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Home > How the CARES Act Impacts Your Retirement Accounts

How the CARES Act Impacts Your Retirement Accounts

The Coronavirus Aid, Relief, and Economic Security Act (the “CARES Act”) was signed into law by President Trump on March 27, 2020, primarily to assist individuals and businesses with the financial implications of COVID-19. The CARES Act includes several provisions relating to retirement plans that plan participants should be aware of, including the waiver of required minimum distributions (“RMDs”), the extension of time to make 2019 IRA contributions, and changes to the rules for early distributions and plan loans.

RMDs Waived for 2020

Individuals age 72 and older are normally required to take minimum distributions from their retirement accounts each year.  However, the CARES Act states that individuals with defined contribution plans such as 401(k)s, 403(b)s, 457(b)s, and IRAs may skip their RMDs in 2020.  The waiver also applies to individuals who turned 70 ½ in 2019 and were required to take their RMD by April 1, 2020.  Individuals do not need to meet any COVID-19 qualifications to waive their 2020 RMD.

The CARES Act also addresses inherited retirement accounts, specifically those inherited by “non-designated beneficiaries” (namely charities, estates, and non-qualified trusts), that typically must be fully distributed within five years of the account owner’s date of death. The CARES Act provides that if one of the five years falls within 2020, the beneficiary gets an extra year, essentially turning the five-year rule into a six-year rule.

The CARES Act does not directly address those who have already taken their RMD for 2020, however, if you took your RMD within the last 60 days, you may be able to roll over that amount to an IRA to avoid a taxable distribution in 2020.

Deadline for 2019 IRA Contributions Extended

Taxpayers normally have until April 15 (the same as tax day) to make the previous year’s IRA contributions.  Now that taxpayers have until July 15, 2020 to file their 2019 income tax returns, the Treasury Department has also given taxpayers until July 15 to make 2019 contributions to IRAs. The maximum annual IRA contribution is $6,000, or $7,000 if you are age 50 or older.

Early Distributions and Loans

The CARES Act also expands access to early distributions and loans for qualifying individuals impacted by the coronavirus.

Individuals qualifying for relief include the following:

  • Individuals diagnosed with SARS-CoV-2 or COVID-19 by a test approved by the CDC,
  • Individuals whose spouse or dependents are similarly diagnosed, or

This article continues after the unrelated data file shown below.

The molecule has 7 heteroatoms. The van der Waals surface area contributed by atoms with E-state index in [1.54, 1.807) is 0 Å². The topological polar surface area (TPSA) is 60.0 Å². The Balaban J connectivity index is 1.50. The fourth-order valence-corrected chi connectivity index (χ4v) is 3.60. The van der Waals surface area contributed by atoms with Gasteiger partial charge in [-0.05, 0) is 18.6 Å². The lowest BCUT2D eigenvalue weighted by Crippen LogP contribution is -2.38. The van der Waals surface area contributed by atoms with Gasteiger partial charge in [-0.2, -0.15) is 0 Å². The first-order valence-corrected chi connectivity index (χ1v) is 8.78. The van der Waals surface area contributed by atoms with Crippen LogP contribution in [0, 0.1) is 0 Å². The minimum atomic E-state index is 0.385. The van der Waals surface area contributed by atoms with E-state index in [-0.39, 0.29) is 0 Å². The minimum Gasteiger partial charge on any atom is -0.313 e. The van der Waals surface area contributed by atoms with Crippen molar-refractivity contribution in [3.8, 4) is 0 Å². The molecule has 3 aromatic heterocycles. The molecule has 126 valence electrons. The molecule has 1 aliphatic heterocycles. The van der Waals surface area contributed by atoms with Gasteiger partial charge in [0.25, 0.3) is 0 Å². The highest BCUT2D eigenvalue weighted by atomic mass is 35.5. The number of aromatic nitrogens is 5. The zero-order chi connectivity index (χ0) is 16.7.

• Individuals who experience adverse financial consequences as a result of being quarantined, being furloughed or laid off or having work hours reduced due to SARS or COVID-19, being unable to work due to lack of child care, closing or reducing hours of a business owned or operated by the individual, or other factors as determined by the Secretary of the Treasury.

In general, early withdrawals from retirement plans by individuals under the age of 59 ½ are subject to a 10% early withdrawal penalty.  However, for qualifying individuals, the CARES Act eliminates the 10% penalty for up to $100,000 of retirement plan distributions.  Income tax will apply to the distributions, but any income tax owed may be paid proportionally over three tax years, beginning with this year.  The individual may also “pay back” the coronavirus distribution at any time during the three-year period following the date of distribution, without regard to annual contribution limits.

Additionally, those affected by COVID-19 who wish to borrow from their qualified employer plan can now take out a larger loan.  During the 180-day period following March 27, 2020, the amount that can be taken as a loan from a qualified employer plan is increased to the lesser of $100,000 or 100% of the individual’s vested account balance.  Loans were previously capped at $50,000 or 50% of the vested account balance.  In addition, for those who have outstanding plan loans, if the repayment due date falls after March 27, 2020 and before December 31, 2020, the due date will be delayed by one year.

We expect the IRS to issue additional guidance in the coming days and weeks to address questions raised by the new CARES Acts provisions.  We will be monitoring that guidance closely and providing additional updates. If you have questions about how the CARES Act impacts your retirement accounts please contact Tara Stark at [email protected]

 

This article provides a general overview of the law. It is not intended to be, and should not be construed as, legal advice for any particular fact situation.